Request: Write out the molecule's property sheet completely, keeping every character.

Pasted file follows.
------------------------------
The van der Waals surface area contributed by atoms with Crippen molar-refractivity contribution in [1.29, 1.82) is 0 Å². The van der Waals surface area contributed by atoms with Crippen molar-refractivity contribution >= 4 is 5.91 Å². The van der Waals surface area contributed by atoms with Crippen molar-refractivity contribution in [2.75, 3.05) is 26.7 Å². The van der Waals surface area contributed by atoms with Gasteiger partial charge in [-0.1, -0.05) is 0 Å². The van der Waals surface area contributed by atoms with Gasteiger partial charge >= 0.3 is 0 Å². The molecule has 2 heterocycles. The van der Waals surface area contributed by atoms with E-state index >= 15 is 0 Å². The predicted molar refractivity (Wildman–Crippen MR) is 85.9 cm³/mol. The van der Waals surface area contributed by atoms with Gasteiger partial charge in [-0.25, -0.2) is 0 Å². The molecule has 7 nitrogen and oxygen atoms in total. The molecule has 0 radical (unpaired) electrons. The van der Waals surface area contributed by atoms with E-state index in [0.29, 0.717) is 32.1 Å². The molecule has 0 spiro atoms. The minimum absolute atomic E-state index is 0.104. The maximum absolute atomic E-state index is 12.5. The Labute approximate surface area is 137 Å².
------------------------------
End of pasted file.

The van der Waals surface area contributed by atoms with Crippen molar-refractivity contribution in [1.29, 1.82) is 0 Å². The van der Waals surface area contributed by atoms with Crippen molar-refractivity contribution >= 4 is 5.91 Å². The van der Waals surface area contributed by atoms with Crippen molar-refractivity contribution in [2.75, 3.05) is 26.7 Å². The van der Waals surface area contributed by atoms with Gasteiger partial charge in [-0.1, -0.05) is 0 Å². The van der Waals surface area contributed by atoms with Gasteiger partial charge >= 0.3 is 0 Å². The molecule has 2 heterocycles. The van der Waals surface area contributed by atoms with E-state index >= 15 is 0 Å². The predicted molar refractivity (Wildman–Crippen MR) is 85.9 cm³/mol. The van der Waals surface area contributed by atoms with Gasteiger partial charge in [-0.25, -0.2) is 0 Å². The molecule has 7 nitrogen and oxygen atoms in total. The molecule has 0 radical (unpaired) electrons. The van der Waals surface area contributed by atoms with E-state index in [0.29, 0.717) is 32.1 Å². The molecule has 0 spiro atoms. The minimum absolute atomic E-state index is 0.104. The maximum absolute atomic E-state index is 12.5. The Labute approximate surface area is 137 Å².